How to determine if you’re a Lone Worker?
How to Determine if You’re a Lone Worker
Do You Know How Many Workers You Have That Are Defined As “Working Alone”?
Many companies don’t realize how many of their employees – whether on contract or work full-time – have some aspect of their job where they work alone. Working alone comes with its own unique set of hazards and challenges, so it’s important to be clear on the work alone definition and categories so your company can properly equip your staff with the tools they need to be safe.
A worker is considered to be working alone if the worker works by himself or herself at a work site in circumstances where assistance is not readily available when needed.
Different Categories of Working Alone:
Workers who do hazardous work away from the public, such as field service operatives. These workers may be doing checks in well in remote locations, working in confined spaces, or separated from other operatives by physical barriers. The hazards they face may be very high risk when including the fact that assistance may not be readily available.
Workers who travel away from the office and interact with their customers, such as home care workers and social service workers. Employees in these situations may be at a heightened risk of experiencing violence in the workplace when interacting with new clients or be in a vulnerable position during transportation to and from the office.
Workers who travel alone but have no interaction with customers, such as truck drivers. These workers could be at risk of accidents, injury or sudden emergencies that could be dangerous if no response is given.
Workers who handle cash, such as taxi drivers, and gas station attendants. These workers could also be at risk of violence in their workplace, including threats towards their person, robberies, or other dangerous behaviours, that would need an emergency response.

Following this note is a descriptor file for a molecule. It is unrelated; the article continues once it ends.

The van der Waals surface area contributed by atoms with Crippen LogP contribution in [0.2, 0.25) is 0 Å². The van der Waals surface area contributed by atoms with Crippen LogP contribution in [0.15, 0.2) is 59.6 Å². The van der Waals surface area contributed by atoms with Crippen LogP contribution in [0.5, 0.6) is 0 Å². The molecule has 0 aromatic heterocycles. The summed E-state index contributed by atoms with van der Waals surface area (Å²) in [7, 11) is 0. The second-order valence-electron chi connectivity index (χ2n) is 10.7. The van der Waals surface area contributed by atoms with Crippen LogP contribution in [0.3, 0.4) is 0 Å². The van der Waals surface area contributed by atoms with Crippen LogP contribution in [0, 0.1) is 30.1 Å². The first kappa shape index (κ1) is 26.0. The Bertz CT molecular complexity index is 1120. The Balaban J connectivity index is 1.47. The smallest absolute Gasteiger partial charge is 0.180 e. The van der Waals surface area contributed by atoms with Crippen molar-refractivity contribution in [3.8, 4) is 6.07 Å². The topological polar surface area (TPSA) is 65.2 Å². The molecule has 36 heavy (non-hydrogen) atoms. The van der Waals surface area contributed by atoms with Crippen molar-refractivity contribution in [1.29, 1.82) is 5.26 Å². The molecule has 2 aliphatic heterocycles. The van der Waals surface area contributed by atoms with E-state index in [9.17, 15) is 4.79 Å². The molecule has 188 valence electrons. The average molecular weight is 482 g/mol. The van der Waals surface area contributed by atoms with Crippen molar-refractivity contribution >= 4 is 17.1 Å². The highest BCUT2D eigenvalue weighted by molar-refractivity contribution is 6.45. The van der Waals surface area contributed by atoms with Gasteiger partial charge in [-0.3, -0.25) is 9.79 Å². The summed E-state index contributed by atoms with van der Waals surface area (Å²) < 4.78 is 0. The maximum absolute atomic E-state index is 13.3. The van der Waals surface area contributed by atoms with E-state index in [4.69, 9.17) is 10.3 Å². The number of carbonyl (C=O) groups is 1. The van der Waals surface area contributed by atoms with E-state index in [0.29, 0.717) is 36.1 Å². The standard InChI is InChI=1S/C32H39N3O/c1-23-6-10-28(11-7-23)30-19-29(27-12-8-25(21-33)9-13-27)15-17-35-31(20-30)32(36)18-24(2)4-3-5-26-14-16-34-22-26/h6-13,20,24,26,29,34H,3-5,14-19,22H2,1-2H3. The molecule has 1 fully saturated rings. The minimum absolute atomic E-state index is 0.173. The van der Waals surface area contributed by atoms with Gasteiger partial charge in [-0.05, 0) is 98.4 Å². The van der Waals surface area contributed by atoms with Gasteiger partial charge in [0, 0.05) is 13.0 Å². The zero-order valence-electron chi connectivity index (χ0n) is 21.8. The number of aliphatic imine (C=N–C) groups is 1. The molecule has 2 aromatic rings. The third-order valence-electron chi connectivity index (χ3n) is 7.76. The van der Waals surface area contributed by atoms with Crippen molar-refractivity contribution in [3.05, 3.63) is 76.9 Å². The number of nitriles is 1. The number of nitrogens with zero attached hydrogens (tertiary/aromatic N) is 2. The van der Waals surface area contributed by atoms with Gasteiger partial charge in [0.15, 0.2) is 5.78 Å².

Workers alone at an isolated site, such as security guards. These workers are at risk of violent attack by people or animals because their site is isolated from public view or in a very remote location. They could also be subject to other accidents that would need emergency response.
What Type of Jobs Involve Lone Working?
Anyone who is alone or isolated at some point when they work can be classified as working alone, meaning that a wide range of job types and positions fall into this category. Even employees that travel in pairs or groups can be defined as lone workers if they’re at risk of an accident that could prevent one or all members of the party from getting help. Some of the jobs commonly associated with people working alone include:
- Retail employees
- Healthcare and social workers
- Truck drivers
- Transit employees
- Security guards
- Forestry workers
- Warehouse workers
- Custodians and night cleaners
- Night shift employees
- Employees travelling alone
Are you an employer looking to protect your lone workers? Maybe you’re a lone worker wondering how you can keep yourself safe?
Visit our articles of all the different aspects that affect lone workers and how they apply to you and your workers.
What risks do Lone Workers face?
Lone Workers face many different risks every day, these can range from trips and falls to hazardous objects. Being aware of these risks can help reduce the chance of injury when working alone.
MAKE YOUR COMPANY SAFER FOR YOUR LONE WORKERS
In 2017 alone, we facilitated 3,340,931 safety check-ins from lone workers across the country. Additionally, 3 out of 4 Workers felt safer on the job just knowing that SafetyLine was in reach.
Now it’s your turn to make your workplace safer with SafetyLine!